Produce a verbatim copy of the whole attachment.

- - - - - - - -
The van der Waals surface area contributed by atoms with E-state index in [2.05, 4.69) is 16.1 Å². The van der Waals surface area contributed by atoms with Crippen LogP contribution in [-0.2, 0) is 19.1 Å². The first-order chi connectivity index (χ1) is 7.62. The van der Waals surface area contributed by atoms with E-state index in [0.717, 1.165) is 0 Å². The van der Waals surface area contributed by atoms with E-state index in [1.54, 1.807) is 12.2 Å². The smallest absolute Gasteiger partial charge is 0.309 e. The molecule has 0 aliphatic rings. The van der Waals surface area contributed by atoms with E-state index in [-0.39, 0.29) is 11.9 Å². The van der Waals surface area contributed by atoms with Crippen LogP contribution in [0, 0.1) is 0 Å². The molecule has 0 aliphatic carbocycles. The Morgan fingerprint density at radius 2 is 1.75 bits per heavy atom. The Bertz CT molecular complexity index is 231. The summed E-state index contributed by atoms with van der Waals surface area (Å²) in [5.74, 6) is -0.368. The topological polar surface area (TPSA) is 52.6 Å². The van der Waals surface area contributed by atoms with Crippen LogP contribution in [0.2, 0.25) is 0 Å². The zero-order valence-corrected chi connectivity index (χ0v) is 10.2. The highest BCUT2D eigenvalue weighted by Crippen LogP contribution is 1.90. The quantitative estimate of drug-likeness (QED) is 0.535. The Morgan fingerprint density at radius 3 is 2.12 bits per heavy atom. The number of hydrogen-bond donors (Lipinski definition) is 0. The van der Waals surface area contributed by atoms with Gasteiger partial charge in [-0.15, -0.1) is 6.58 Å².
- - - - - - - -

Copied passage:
The van der Waals surface area contributed by atoms with E-state index in [2.05, 4.69) is 16.1 Å². The van der Waals surface area contributed by atoms with Crippen LogP contribution in [-0.2, 0) is 19.1 Å². The first-order chi connectivity index (χ1) is 7.62. The van der Waals surface area contributed by atoms with E-state index in [0.717, 1.165) is 0 Å². The van der Waals surface area contributed by atoms with E-state index in [1.54, 1.807) is 12.2 Å². The smallest absolute Gasteiger partial charge is 0.309 e. The molecule has 0 aliphatic rings. The van der Waals surface area contributed by atoms with E-state index in [-0.39, 0.29) is 11.9 Å². The van der Waals surface area contributed by atoms with Crippen LogP contribution in [0, 0.1) is 0 Å². The molecule has 0 aliphatic carbocycles. The Morgan fingerprint density at radius 2 is 1.75 bits per heavy atom. The Bertz CT molecular complexity index is 231. The summed E-state index contributed by atoms with van der Waals surface area (Å²) in [5.74, 6) is -0.368. The topological polar surface area (TPSA) is 52.6 Å². The van der Waals surface area contributed by atoms with Crippen LogP contribution in [0.2, 0.25) is 0 Å². The zero-order valence-corrected chi connectivity index (χ0v) is 10.2. The highest BCUT2D eigenvalue weighted by Crippen LogP contribution is 1.90. The quantitative estimate of drug-likeness (QED) is 0.535. The Morgan fingerprint density at radius 3 is 2.12 bits per heavy atom. The number of hydrogen-bond donors (Lipinski definition) is 0. The van der Waals surface area contributed by atoms with Gasteiger partial charge in [-0.15, -0.1) is 6.58 Å².